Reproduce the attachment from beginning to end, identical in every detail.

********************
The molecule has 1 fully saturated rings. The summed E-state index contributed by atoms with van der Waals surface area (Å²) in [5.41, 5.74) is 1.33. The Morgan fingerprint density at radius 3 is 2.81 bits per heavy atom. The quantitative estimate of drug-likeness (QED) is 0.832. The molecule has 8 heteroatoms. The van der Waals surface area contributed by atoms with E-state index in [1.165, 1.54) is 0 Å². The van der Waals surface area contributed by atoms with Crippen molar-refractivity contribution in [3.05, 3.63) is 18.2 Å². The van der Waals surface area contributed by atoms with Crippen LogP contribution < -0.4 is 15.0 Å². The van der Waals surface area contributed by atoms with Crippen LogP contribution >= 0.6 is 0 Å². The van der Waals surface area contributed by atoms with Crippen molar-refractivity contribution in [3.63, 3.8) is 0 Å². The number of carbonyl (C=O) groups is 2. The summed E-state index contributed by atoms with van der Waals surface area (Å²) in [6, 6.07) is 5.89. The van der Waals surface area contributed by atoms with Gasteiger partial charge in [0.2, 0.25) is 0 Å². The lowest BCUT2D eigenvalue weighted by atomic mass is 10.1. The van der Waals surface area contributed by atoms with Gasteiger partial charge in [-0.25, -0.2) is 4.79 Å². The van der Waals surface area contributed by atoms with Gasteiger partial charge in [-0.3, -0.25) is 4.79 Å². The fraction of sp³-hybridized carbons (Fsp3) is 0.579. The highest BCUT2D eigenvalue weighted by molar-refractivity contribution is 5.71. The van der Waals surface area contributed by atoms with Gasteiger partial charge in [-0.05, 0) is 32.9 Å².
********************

The molecule has 1 fully saturated rings. The summed E-state index contributed by atoms with van der Waals surface area (Å²) in [5.41, 5.74) is 1.33. The Morgan fingerprint density at radius 3 is 2.81 bits per heavy atom. The quantitative estimate of drug-likeness (QED) is 0.832. The molecule has 8 heteroatoms. The van der Waals surface area contributed by atoms with E-state index in [1.165, 1.54) is 0 Å². The van der Waals surface area contributed by atoms with Crippen molar-refractivity contribution in [3.05, 3.63) is 18.2 Å². The van der Waals surface area contributed by atoms with Crippen LogP contribution < -0.4 is 15.0 Å². The van der Waals surface area contributed by atoms with Crippen LogP contribution >= 0.6 is 0 Å². The van der Waals surface area contributed by atoms with Crippen molar-refractivity contribution in [3.63, 3.8) is 0 Å². The number of carbonyl (C=O) groups is 2. The summed E-state index contributed by atoms with van der Waals surface area (Å²) in [6, 6.07) is 5.89. The van der Waals surface area contributed by atoms with Gasteiger partial charge in [0.2, 0.25) is 0 Å². The lowest BCUT2D eigenvalue weighted by atomic mass is 10.1. The van der Waals surface area contributed by atoms with Gasteiger partial charge in [-0.25, -0.2) is 4.79 Å². The van der Waals surface area contributed by atoms with Gasteiger partial charge in [-0.3, -0.25) is 4.79 Å². The fraction of sp³-hybridized carbons (Fsp3) is 0.579. The highest BCUT2D eigenvalue weighted by molar-refractivity contribution is 5.71. The van der Waals surface area contributed by atoms with Gasteiger partial charge in [-0.05, 0) is 32.9 Å².